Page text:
10. An amateur competitor’s proficiency level as a Pro/Am shall not be used in determining his/her amateur proficiency level.

Seems like another VCR manual to me, but at least this one only applies to amateurs.  I still don’t know what this means if I’m dancing Pro/Am since my proficiency in Pro/Am shall not be used in determining my amateur proficiency level….though I don’t dance Am/Am, myself!

Sheesh!  I think it’s an interesting topic, but still kind of a mystery even after all this writing and after all the various research!

So, now the ball is in your court.  Do you know anything about points tracked in ballroom?  What do you think of these point systems?  Does your studio use them?  How? Have you heard of them in the context of NDCA or USA Dance?  Have you kept track of yours?  What do they mean….really?  I’m curious to know.

Signing off,

Stef

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Topical Series #3: I’m A Free Agent

Ooohhh, I’m a bit nervous writing this post, but I think it is a very important subject that is not often talked about. It kind of relates to my previous post about when learning to dance that you make sure you find an instructor that can teach in a way that you can understand and process. And if it’s not working out, to feel free to move on to a different instructor who can suit your needs. Sometimes that can be a little tricky. One of those situations where it is easier said, than done.

The topic I’m talking about is whether or not as a dance student we are free agents, at liberty to dance with whichever instructor we desire and the sometimes-weird possessiveness that the instructor or studio may exhibit for his/her/its students.

When it all boils down, I personally believe that I am the customer, I am the one paying to learn, and I should be able to go wherever I want to do that.

However, it actually isn’t as black and white as that. It isn’t as easy to navigate as one might think.

Hopefully you can avoid some of the difficulties I’ll mention by doing “dancer-views” before settling on a particular instructor. I plan to write a post later on about how to go about the process of finding and selecting an instructor, so I’ll leave that for another time. However, even if you do your due diligence, it may not always be possible to stay with your current instructor indefinitely. Life happens. I’m with my third instructor, and in both previous cases, there were life events that pushed that change along.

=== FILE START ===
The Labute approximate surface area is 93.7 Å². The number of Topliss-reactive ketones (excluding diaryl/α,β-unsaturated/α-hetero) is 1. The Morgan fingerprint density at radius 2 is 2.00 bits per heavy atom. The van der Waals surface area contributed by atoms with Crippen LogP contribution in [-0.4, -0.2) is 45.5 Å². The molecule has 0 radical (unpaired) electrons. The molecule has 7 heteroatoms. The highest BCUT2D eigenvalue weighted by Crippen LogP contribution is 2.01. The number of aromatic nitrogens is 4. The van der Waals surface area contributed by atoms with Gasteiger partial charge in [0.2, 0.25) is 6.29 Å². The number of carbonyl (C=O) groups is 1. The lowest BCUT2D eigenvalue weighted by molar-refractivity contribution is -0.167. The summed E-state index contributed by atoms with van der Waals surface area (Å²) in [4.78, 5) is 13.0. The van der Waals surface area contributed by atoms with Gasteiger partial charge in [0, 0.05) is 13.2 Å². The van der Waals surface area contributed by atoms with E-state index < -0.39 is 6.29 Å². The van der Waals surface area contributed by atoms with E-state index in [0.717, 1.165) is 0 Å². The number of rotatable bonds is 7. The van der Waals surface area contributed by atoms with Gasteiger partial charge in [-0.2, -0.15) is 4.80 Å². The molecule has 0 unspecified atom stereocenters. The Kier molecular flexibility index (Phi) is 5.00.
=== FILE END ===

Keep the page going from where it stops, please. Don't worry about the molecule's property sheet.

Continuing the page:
But for now (and for what I hope is a long, long time to come) as you know from the blog, my primary instructor is Ivan, who is an independent dance instructor. He is my #1. Any place I go to take group classes or whatever (unless it is just social dancing or I’m not there enough for it to matter and it’s none of their business) is aware of my instructor. Conversely, Ivan is aware that I take group classes at Inna’s studio, and I often inform him if I go social dancing as well, out of courtesy.

With Ivan, he has made it clear that if I want to dance with other instructors for ballroom, then I need to not dance with him. Coaching would be a different situation, or a lesson with Marietta or Nona as a one time deal for styling or something would be fine too, and he’d know about it.

But if I want to learn something that he doesn’t have expertise in, like West Coast Swing, or Argentine Tango, then I just have to tell him my desire and he’d be cool with that. That is the arrangement we have set up. But the point is, we had a conversation about it. At no point did I go behind his back and do things. I wouldn’t want to risk losing him as an instructor. We have this agreement set up and I respect it.

Somehow, however, I’ve managed to be dancing at like three different places (sometimes more), but this is not, from what I’ve heard, the “norm” when it comes to ballroom dancing. And if you are going to go that road, it is extremely, extremely important to be respectful of the professionals at each location, as well as their students, and the relationships between them. It is extremely, extremely important to be upfront and clear on what relationship you have to each place you dance. Otherwise, things can get very messy, very quickly!